Arguably the last great flowering of the nineteenth century Gothic comes from Wilde’s fellow Irishman, Bram Stoker, who in 1897 unleashed Dracula onto the world. Like Shelley before him, Stoker gave birth to a character who has long outlived him, with the Transylvanian count growing and changing as he is reimagined in later retellings. Looking back to the original novel, however, one can see how revolutionary it must have appeared in its year of publication. It starts with familiar Gothic tropes: the crumbling and ancient castle in a faraway land, the mysterious and sinister aristocrat, and an increasing sense that some terrible horror is afoot, but then the narrative shifts, bringing the horror to England itself and unleashing Dracula into a modern world of solicitors, telegrams and phonographs. Like many of the other works mentioned here, the novel is presented as a collection of found documents: diary entries, telegrams, letters, etc. And despite what is at times a clunkiness to the novel, it contains moments of genuine horror at the intrusion into the civilised world of Dracula’s ungodly depredations. The book’s attitude to sexual matters and gender relations has also proved to be endlessly analysable.

That brings me to the end of the 19th century. Join me soon in part two of my guide to the Gothic, in which I will examine how the form fared in the 20th century and beyond.

image sources:

The Castle of Otranto title page (Wikipedia)

Fonthill Abbey (Wikipedia)

An illustration from The Monk (Amino: The Monk by Matthew Lewis (Book review))

Frontispiece for 1831 edition of Frankenstein (Wikipedia: Frankenstein’s monster)

Harry Clarke illustration for Edgar Allan Poe’s “The Masque of the Red Death” (The Public Domain Review: Harry Clarke’s Illustrations for Poe’s Tales of Mystery and Imagination (1919))

D. H. Friston illustration for “Carmilla”, 1872 (Wikipedia)

Ayesha unveils, by Maurice Greiffenhagen, from a 1912 edition of She (Visual Haggard: She, New Impression (1911) Reissue)

1st US edition of Dracula (1899) (Wikipedia)

CoNZealand part 4: apocalypses, old books, and near futures

This is the latest part of my write-up of programme items attended at CoNZealand, the recent online World Science Fiction Convention brought to the world from Wellington, New Zealand. Why not look back on part 1, part 2, or part 3?

Hugo Award Cat
The only thing I saw on the Saturday programme was the Hugo Awards Ceremony, but that went on for three and a half hours and has been extensively discussed elsewhere. So that brings me to CoNZealand’s Sunday, the last day, which for me started on Saturday evening and continued past midnight. By now I was a bit listless and had maybe seen a surfeit of Zoom panels and so perhaps did not engage as much as I could have done with the ones I viewed. Apocalypse as Insight, an academic session, saw Octavia Cade talking about the depressingly common tendency of dystopian fiction to feature women enslaved as breeding stock or to see the survivors of a post-apocalyptic world attempting to uncritically recreate the world whose faults led to the crash. Two books mentioned that buck against the post-apocalypse cliches were Sweet Fruit, Sour Land by Rebecca Ley, in which women refuse to have children in a situation of collapsing food supplies and Defying Doomsday, an anthology of short fiction about people with disabilities or pre-existing medical conditions making their way after a collapse in a situation of systemic collapse. Perhaps these books would repay investigation.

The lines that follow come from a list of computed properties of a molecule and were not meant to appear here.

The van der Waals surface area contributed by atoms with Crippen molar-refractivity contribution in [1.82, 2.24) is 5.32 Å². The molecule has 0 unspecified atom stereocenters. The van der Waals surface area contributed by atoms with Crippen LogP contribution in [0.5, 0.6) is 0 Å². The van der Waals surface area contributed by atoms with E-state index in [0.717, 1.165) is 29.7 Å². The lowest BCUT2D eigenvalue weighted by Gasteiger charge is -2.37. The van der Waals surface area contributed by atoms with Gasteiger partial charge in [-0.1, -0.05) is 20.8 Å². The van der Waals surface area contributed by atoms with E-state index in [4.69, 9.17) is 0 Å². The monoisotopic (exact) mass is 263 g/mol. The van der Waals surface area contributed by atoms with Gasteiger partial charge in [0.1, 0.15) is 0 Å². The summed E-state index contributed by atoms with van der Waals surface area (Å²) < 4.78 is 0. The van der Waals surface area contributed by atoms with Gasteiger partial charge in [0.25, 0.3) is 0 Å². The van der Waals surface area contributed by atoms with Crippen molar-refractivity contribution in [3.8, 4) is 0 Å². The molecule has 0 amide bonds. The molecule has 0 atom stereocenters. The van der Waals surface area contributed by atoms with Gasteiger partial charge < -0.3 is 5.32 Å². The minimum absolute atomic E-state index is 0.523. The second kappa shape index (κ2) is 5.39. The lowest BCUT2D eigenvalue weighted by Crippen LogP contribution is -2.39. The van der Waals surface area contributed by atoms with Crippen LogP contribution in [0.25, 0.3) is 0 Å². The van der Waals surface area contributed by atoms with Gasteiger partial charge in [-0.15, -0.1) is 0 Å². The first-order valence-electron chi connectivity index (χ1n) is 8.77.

One late talk that I was completely engrossed by was a lecture by Ada Palmer (previously of the History and SF panel) entitled The History of the Book. I came late to this and it seemed to be primarily about early printed works, examples of which Palmer had for our delectation. There was some fascinating material here on the physical nature of old books, details I will mine for any Call of Cthulhu roleplaying games I ever find myself running in the future. One thing I was struck by was how relatively cheap a lot of old printed books are now – apart from a couple of star titles (e.g. Shakespeare’s First Folio), with most old books none of them are valuable enough to be worth forging, as the amount of labour involved in producing a convincing forgery would be phenomenal. Conversely actual old printed books can be acquired relatively cheaply, so cheaply in fact that if you ever see someone destroying a 17th century book in a film or TV series, the chances are they are destroying an actual book of that era, as it is easier and cheaper to buy such a thing than to make a convincing simulacrum.